Alzheimer's begins in the entorhinal cortex,
and proceeds to the hippocampus, a key memory structure. Affected
regions shrink as neurons die; the brain changes probably start
10 to 20 years before symptoms appear. Image: National
Institute on Aging.
In Alzheimer's, plaques and tangles first
damage areas that control memory, language and reasoning. Since
physical abilities don't decline until later, a person with mild
Alzheimer's may seem healthy, but still have trouble making sense
of the world. Image from: National
Institute on Aging.
To many older people, nothing is more frightening than Alzheimer's disease, the destroyer of memory, language, rationality and behavior. Alzheimer's, which affects about four million Americans, sneaks up on its victims, and the fear of dementia lurks in the back of many old, but healthy minds.
As more people survive into their 70s, prime time for Alzheimer's, the clinical picture is mixed. Some drugs can now slow, but not stop, the memory loss, meaning the disease is finally treatable, if not reversible. But because a firm diagnosis requires an autopsy, it's not clear who should get the drugs.
A study of adults with Down's Syndrome published in Neurology this week suggests that brain scans may eventually diagnose Alzheimer's among people who lack symptoms -- and therefore have more brain function to preserve.
The study focused on people with Down's Syndrome because in their 40s or 50s a majority of them get a dementia that looks much like Alzheimer's.
Down's Syndrome, a genetic disease caused by extra copy of chromosome 21, delays physical and intellectual development in about 350,000 Americans. Most people with Down's show the neural tangles and plaques that mark Alzheimer's. Although the abnormalities appear in the same part of the brain as in Alzheimer's, not all Down's patients get dementia.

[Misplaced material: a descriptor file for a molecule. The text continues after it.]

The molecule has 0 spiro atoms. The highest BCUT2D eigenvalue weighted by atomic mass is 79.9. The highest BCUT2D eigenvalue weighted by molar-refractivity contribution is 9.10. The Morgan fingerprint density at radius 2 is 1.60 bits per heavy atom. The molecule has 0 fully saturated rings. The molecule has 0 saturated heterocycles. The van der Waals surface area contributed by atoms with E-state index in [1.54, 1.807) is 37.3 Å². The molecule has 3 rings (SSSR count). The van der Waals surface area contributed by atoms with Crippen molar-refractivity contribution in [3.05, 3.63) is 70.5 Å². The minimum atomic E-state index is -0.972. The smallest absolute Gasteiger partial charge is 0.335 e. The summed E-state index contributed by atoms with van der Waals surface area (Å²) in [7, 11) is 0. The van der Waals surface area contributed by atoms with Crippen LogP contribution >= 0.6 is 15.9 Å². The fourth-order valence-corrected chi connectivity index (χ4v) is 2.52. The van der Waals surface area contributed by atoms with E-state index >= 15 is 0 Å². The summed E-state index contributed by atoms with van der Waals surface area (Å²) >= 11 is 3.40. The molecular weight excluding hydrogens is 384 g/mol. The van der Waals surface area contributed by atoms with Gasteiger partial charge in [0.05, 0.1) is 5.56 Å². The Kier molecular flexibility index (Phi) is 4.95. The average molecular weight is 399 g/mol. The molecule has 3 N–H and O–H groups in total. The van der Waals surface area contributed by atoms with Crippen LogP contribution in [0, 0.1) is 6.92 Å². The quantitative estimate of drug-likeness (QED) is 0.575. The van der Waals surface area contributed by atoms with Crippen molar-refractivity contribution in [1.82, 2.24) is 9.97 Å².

Using positron emission tomography -- which measures metabolic activity -- researchers lead by Richard Haier, a professor of pediatrics at the University of California at Irvine, observed the brain while a subject did cognitive tasks. One task was a simple test of attention: Subjects were asked to press a button every time a zero appeared as a computer screen flashed random digits.
PET scanners measure metabolism of glucose, a common blood sugar, to show how hard individual cells are working.
A scientist works with a PET scan of a brain. Photo: National
Institute on Aging.
The Haier study found similarities between people with Down's and patients with mild Alzheimer's. But the picture also reflected a mirror image of typical Alzheimer's: In the entorhinal cortex, where Alzheimer's patients often have massive cell death, the neurons in Down's patients were alive -- and working extra hard. "A part of the brain thought to be related to Alzheimer's is abnormal in Down's Syndrome," says Haier, "but it's abnormal in an interesting way. It's hyperactive, as opposed to hypoactive, as would be expected with brain damage. In the exact spot where people with Alzheimer's have lower glucose metabolism, those are the very areas where Down's Syndrome people have a higher metabolic rate -- before they get demented. "
Down's Syndrome is one of the most common genetic conditions.
Numbers are per 100,000 births.
How to explain this bass-ackwards result? Perhaps with the following hypothesis: Because most Down's patients get dementia if they live long enough, the hyperactivity may represent the last gasp of activity by doomed neurons. "We think it reflects a compensatory mechanism," says Haier. "The disease process is underway in the temporal lobes, long before there are clinical symptoms, long before the disease process kills the neurons. We are seeing possibly the very earliest signs of a dementing disease, before the patient is demented."
Rates of Alzheimer's disease are expected to soar as the population ages -- unless good preventive strategies can be found.
Hints of a similar phenomenon have appeared in other Down's Syndrome studies, says Haier, whose colleagues in the Neurology study included Michael Alkire, Nathan White, Melina Uncapher, Elizabeth Head, Ira Lott and Carl Cotman. For example, one recent study found neurons -- making new connections -- also in the entorhinal cortex. "The neuron is responding to the disease by overcompensating," he says, "but it can only do this for so long. Sooner or later, the hyperactivity contributes to the cells dying, and it's cell death that contributes to the clinical symptoms of dementia."
The finding will not immediately change how doctors handle potential cases of Alzheimer's, but it may eventually lead to earlier diagnosis for people threatened by garden variety Alzheimer's -- and for the dementia associated with Down's Syndrome.
When it comes to drug treatment for slowing dementia, Haier says the rule is simple: "The earlier, the better."
-- David Tenenbaum
Temporal Cortex Hypermetabolism in Down Syndrome Prior to the Onset of Dementia, Richard Haier et al, Neurology 2003;61:1673-1679